Why do the Daily Herald’s articles on police crime scenes contain so little information?

There’s an old adage in the media world: “Journalism is printing what someone else doesn’t want to print. Everything else is public relations. This pithy quote has been attributed to everyone from George Orwell to Malcolm Muggeridge to William Randolph Hearst. It’s actually not from any of them, and like most concise quotes, the real thing isn’t quite as eye-catching.

The closest thing we can find comes from a former editor of the Chicago Herald and Examiner circa 1918. He apparently had a sign on his desk that read, “All a client wants to publish is advertising.” All he wants to keep out of the newspaper is news.

This much more accurate version may strike some readers like the meat and potatoes of the newspaper industry, but it doesn’t.

Yes, many journalists have made a name for themselves by printing things that the powerful want swept under the rug, and I hope there will always be journalists who enjoy digging into these kinds of stories. However—and this is a big one—it’s not true that everything people want to keep out of the paper is news.

A classic case occurred on Thursday, February 10. Most of you will have already read the story. Prince Albert police showed up at a home after being called to a domestic dispute. They took one person to the police cells and left. Hours later, they returned to the same house after reporting something more serious: a homicide. The victim was a 13 month old boy.

Before the public knew anything about this boy’s death, knowledgeable readers knew something serious had happened. They knew this because the Prince Albert Police Department issued a press release warning residents that they were at the scene of a serious incident on the 200 block of West 23rd Street.

Our press room saw the press release, wrote it up and put it on our website. It was very short and contained the little information we had, which all came from the police. The newsroom then went back to the stories we were working on and waited.

This angered at least one of our readers, who commented on our Facebook page “A serious incident…but yet 0 (zero) information in the article besides the police present at the scene. High quality reports lol(.)”

Comments like this are actually quite common. Whenever there is a serious criminal incident, the public generally wants to know more and comes to us asking for information. When denied this information, some get upset, some get angry, and some, like our friend above, will find it all funny. But why doesn’t the Daily Herald include more information in our initial reports on these types of crimes? Why is there “0 information”? Because, as I’ve written before, not all people want to keep out of the paper is news.

Put yourself in the shoes of the mother whose 13-month-old child has just been murdered. Put yourself in the shoes of aunts and uncles, grandparents, cousins ​​and family friends. You don’t know it yet, but Thursday, February 10 is about to become the worst day of your life. Who would you like to hear this news from?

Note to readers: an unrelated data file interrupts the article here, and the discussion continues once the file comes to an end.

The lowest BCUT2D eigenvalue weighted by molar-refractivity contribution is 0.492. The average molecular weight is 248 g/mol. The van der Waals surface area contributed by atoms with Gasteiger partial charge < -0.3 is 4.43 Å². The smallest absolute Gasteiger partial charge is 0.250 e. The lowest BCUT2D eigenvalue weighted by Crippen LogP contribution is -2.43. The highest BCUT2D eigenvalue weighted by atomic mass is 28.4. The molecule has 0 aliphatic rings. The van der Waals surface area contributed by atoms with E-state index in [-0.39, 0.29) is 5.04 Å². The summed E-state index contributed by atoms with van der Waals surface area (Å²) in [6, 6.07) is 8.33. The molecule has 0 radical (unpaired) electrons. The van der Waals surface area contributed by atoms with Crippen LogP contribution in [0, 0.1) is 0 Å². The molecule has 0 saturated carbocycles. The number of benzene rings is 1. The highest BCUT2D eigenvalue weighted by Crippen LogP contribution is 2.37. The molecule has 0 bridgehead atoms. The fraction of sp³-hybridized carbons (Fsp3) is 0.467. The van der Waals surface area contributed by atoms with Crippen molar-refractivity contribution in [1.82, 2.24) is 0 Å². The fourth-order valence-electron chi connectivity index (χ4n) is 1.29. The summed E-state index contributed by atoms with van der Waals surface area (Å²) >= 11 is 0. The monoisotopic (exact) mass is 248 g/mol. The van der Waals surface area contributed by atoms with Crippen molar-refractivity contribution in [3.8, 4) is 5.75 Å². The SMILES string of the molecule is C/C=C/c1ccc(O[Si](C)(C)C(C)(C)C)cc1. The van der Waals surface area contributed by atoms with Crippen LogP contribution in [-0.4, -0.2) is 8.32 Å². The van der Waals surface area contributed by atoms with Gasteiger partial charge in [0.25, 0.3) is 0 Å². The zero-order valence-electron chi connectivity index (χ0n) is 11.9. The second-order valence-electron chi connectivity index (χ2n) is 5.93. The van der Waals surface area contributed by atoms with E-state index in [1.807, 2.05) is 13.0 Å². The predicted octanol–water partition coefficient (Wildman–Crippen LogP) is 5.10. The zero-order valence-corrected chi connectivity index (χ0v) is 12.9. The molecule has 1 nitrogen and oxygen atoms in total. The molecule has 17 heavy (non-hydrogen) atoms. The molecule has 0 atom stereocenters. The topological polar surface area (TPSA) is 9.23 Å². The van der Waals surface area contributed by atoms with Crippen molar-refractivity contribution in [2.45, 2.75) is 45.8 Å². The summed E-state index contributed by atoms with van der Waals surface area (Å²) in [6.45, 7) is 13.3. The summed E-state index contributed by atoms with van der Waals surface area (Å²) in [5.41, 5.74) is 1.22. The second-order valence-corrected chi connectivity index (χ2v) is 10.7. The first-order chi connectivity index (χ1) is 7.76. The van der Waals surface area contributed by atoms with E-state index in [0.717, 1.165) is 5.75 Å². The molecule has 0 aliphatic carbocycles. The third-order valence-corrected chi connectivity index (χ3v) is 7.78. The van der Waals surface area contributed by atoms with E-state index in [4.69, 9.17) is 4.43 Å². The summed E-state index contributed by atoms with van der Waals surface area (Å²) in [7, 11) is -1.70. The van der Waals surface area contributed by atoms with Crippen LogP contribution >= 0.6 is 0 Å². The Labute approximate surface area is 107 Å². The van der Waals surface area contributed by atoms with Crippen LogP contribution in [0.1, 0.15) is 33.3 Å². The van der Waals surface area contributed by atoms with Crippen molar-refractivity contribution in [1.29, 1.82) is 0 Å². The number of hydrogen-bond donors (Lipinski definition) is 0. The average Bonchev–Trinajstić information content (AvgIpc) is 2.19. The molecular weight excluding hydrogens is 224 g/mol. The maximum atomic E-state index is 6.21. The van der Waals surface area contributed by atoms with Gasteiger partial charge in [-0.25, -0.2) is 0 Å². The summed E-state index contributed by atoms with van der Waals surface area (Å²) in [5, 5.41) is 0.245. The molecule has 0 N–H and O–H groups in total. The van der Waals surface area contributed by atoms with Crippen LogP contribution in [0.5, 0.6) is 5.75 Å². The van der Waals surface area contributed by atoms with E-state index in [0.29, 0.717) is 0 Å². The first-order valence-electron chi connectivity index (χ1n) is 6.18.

Do you want a policeman knocking on your door to deliver it to you? Do you want a friend or relative to call you? Or would you rather be blindsided and read it on a newspaper’s website, see a story on the evening news, or listen to it on the radio on the way home from work? Show me someone who says that, and I’ll show you someone who isn’t a serious person.

This is why our first articles contain so little information. Eventually, the police will notify the next of kin. They will notify everyone and the train will start rolling. Then they will tell us. We like to be the first medium to tell a story, but there are stories we should never be the first to tell.

I can already hear the criticisms. “That’s all,” they will say. “There are loads and loads and loads of facts you could tell us about this case without revealing the victim’s name.”

This, my friends, is where you are wrong. People can recognize houses from the news. They recognize crushed cars from fatal traffic accidents. Even the simple act of giving someone the name of a street or a highway can send them into bouts of stress and anxiety, and we haven’t even talked about the possibility of hindering a police investigation jumping the gun with our reports (which is a whole other chronicle on a whole different nightmare scenario).

I sympathize with the locals who want to know more. I’m honored when they come to us for the latest news, but folks…remember, the goal isn’t to be first. The goal is to be the best, and sometimes that means you’ll have to wait for information on a breakup story.

Jason Kerr is the editor of the Prince Albert Daily Herald.


Amanda J. Marsh